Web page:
Saturday, June 8, 2013

Melbourne, Australia--a blend of modern and traditional

Downtown Melbourne across the Yarra River
When the Diamond Princess, our ship on a cruise along the coasts of Australia and New Zealand, docked at Melbourne, we decided to visit Fitzroy Gardens and cruise down the Yarra River. The day was perfect for these adventures—sunny with clear skies.

Old and new buildings are joined by the arched bridge in Melbourne
For 45 minutes we rode in a boat on the Yarra River, which goes through city. Although we headed away from downtown, we had good views of the skyline with its modern office buildings and ancient cathedrals. Many people were using the river area on this glorious day for jogging, skulling, sunning, or strolling. While enjoying the scenery, we sampled tea and cookies provided by our cruise.
Colorful sculptures add a bit of whimsy
 to the art scene in Melbourne
The ride down river was very pleasant. It would have been nice to go into the central business district, but we passed by the modernistic spire shaped at the bottom like a ballerina’s tu-tu. And we got at a great look at the sports complex, including Rod Laver Stadium, where the Australian Tennis Open was held in January. In 1956 Melbourne became the first Australian city to host the Olympic Games.

After the river cruise, we boarded a bus and drove through the business district on wide, tree-lined streets that engineer Robert Huddle designed with foresight many years ago. Collins Street, a main thoroughfare, is an influential part of the city filled with government offices, high-end shops, and townhouses owned by very wealthy residents. In the legal district barristers still wear traditional robes and wigs as they walk down the street to their offices. We also traveled through the precinct with art, music, ballet, broadcasting, and photography located in one area.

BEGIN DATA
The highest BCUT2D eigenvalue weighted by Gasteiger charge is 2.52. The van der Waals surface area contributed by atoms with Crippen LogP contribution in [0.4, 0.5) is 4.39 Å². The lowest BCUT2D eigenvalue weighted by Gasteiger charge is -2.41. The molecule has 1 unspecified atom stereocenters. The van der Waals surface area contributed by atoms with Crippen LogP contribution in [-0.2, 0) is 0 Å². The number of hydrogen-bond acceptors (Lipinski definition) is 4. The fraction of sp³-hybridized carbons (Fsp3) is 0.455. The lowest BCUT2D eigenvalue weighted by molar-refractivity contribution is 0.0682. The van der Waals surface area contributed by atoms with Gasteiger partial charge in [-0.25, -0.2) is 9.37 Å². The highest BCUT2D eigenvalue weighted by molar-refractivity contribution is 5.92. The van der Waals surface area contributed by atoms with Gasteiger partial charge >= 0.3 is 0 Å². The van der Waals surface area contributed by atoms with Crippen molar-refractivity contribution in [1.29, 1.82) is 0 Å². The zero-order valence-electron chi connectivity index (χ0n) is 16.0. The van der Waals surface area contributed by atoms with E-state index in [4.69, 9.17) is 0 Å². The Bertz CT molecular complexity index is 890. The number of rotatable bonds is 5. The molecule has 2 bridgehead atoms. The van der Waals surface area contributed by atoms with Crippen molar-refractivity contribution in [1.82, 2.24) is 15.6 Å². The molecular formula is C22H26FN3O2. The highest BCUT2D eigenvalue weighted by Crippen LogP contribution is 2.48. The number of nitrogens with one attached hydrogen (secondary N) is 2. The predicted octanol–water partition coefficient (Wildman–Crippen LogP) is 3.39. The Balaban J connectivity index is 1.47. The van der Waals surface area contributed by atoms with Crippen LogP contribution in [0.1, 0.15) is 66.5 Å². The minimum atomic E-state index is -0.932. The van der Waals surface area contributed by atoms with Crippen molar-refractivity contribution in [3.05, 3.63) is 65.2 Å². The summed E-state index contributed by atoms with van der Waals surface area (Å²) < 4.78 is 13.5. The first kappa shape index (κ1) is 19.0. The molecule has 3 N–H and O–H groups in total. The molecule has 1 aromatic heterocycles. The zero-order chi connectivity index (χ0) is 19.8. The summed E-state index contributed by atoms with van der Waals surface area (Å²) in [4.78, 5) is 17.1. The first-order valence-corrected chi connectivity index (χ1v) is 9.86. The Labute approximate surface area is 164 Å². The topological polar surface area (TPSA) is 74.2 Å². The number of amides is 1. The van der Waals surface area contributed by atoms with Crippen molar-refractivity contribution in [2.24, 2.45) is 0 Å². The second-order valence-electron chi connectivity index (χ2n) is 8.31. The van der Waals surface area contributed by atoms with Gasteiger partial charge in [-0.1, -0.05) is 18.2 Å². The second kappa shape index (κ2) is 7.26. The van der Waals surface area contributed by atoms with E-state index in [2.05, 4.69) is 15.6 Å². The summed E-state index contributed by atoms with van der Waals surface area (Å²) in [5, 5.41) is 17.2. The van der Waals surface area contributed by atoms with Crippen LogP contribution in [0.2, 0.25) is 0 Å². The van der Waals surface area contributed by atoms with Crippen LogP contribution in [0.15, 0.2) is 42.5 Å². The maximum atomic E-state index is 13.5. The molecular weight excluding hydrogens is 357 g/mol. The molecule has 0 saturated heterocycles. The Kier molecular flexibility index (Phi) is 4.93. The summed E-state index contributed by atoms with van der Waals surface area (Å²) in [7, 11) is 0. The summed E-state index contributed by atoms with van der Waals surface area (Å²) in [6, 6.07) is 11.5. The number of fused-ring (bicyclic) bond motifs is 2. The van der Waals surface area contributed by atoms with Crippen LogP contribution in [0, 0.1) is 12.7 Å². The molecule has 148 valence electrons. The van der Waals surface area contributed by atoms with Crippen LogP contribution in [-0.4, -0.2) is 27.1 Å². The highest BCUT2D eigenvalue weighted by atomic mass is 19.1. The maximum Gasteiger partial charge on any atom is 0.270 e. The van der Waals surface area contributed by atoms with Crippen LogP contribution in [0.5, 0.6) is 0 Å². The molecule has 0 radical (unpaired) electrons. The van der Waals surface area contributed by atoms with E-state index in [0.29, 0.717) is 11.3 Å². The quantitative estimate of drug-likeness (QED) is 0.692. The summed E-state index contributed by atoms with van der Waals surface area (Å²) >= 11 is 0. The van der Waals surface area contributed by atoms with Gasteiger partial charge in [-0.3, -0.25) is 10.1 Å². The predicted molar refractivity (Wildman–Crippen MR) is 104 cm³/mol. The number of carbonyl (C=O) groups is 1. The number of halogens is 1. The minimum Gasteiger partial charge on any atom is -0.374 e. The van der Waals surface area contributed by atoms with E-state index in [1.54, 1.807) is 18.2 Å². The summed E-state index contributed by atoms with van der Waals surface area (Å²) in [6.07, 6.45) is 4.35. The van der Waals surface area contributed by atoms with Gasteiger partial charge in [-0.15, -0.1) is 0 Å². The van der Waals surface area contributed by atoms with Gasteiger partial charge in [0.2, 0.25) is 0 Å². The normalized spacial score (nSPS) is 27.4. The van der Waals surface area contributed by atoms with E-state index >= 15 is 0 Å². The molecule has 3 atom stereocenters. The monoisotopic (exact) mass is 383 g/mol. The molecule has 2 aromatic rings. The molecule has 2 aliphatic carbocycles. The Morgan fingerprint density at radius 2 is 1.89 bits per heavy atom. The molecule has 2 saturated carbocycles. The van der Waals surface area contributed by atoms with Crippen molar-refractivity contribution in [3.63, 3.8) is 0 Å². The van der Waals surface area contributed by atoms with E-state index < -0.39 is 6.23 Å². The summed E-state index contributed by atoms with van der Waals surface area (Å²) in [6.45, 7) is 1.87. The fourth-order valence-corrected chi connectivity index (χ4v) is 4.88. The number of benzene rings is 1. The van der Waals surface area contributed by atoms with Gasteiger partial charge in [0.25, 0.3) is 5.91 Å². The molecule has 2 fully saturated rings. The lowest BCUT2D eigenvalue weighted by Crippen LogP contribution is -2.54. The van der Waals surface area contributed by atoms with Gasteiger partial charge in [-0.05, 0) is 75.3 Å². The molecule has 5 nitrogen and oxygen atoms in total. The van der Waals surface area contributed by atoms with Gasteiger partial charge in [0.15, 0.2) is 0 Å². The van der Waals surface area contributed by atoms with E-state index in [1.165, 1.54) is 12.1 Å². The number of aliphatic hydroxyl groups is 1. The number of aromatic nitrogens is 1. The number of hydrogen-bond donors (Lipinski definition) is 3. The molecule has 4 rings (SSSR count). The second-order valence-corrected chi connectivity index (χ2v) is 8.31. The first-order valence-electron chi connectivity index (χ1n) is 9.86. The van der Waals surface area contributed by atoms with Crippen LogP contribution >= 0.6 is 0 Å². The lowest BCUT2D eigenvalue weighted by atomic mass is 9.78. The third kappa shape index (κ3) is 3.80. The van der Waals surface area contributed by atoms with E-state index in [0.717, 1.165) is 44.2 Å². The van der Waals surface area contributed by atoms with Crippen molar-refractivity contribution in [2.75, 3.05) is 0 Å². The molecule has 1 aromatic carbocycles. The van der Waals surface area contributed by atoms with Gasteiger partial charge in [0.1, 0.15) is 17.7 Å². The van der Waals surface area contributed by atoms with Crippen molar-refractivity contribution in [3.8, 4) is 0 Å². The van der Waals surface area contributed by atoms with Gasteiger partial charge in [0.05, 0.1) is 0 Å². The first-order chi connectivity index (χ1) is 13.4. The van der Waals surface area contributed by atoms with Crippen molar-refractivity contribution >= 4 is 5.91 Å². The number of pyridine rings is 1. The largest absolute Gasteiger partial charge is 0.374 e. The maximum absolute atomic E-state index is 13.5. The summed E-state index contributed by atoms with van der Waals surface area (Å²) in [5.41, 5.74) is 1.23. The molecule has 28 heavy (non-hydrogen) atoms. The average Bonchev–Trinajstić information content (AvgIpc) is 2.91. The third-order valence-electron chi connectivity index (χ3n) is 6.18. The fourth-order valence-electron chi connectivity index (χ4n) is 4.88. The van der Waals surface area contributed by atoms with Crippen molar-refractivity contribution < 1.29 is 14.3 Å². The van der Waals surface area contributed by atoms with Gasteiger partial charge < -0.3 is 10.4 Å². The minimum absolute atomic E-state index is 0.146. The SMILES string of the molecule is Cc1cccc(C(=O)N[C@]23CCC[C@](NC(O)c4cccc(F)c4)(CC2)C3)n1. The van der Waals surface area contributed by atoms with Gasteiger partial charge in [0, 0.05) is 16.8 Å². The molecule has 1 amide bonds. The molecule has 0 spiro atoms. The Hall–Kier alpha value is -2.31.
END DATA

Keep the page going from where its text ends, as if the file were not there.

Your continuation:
Capt. Cook's cottage at Fitzroy Gardens
At Fitzroy Gardens, we toured Captain James Cook’s cottage, where his parents lived during the time he was sailing away to explore Australia and discover other ocean destinations. The two-story house was bought elsewhere, de-constructed with all bricks carefully numbered, and brought to Melbourne where it was painstakingly re-assembled in its original form. It’s furnished much as it would have been in early 1800s, and ivy growing on the side of the house is from original plants. Rock steps are also original. A name and date plate on the front of the house confirms its authenticity.

Growing conditions for plants are controlled in
the Conservatory
The best part was strolling through the park and its exquisite gardens. Large expanses of foliage and flowering plants, including hedges of giant hydrangeas and many enormous, majestic trees, just begged us spend the day there with a picnic and a good book. But we only had about 45 minutes to wander, which was barely enough to scratch the surface. A fairy tree, several fountains, conservatory with indoor plants, and elm trees planted in the shape of Union Jack (as seen from the air) were some of the main attractions.
Rainbow-hued hydrangeas were stunning.
We returned to our ship, which was docked at Station Pier, Melbourne’s second port, built in the 1860s. Prior to serving cruise ships, the port was the main place for immigrants to come from 1863 to 1964, and especially after World War I. Prior to that, the Gold Rush of 1852-1854 brought in many people to Victoria via Melbourne, and the city grew rapidly.

Spring flowers bloomed
throughtout the gardens.
Unlike other Australian cities, Melbourne wasn’t settled as a convict colony. When Tasmanian John Batman travelled up the river in 1835, he knew he had found the perfect place for a city. The first European colony, Melbourne was established as a “free colony.”
The city was Australia’s first capital after the Federation in 1901 and until 1927 when Canberra became the capital. More than three million people live in Melbourne, and it is home to almost 70 percent of the state’s population. It has the largest Greek community in the world outside of Greece, as well as many other ethnic communities.

Photos by Larry and Beverly Burmeier
Read more travel stories at Striped Pot and Austin Adventure Travel



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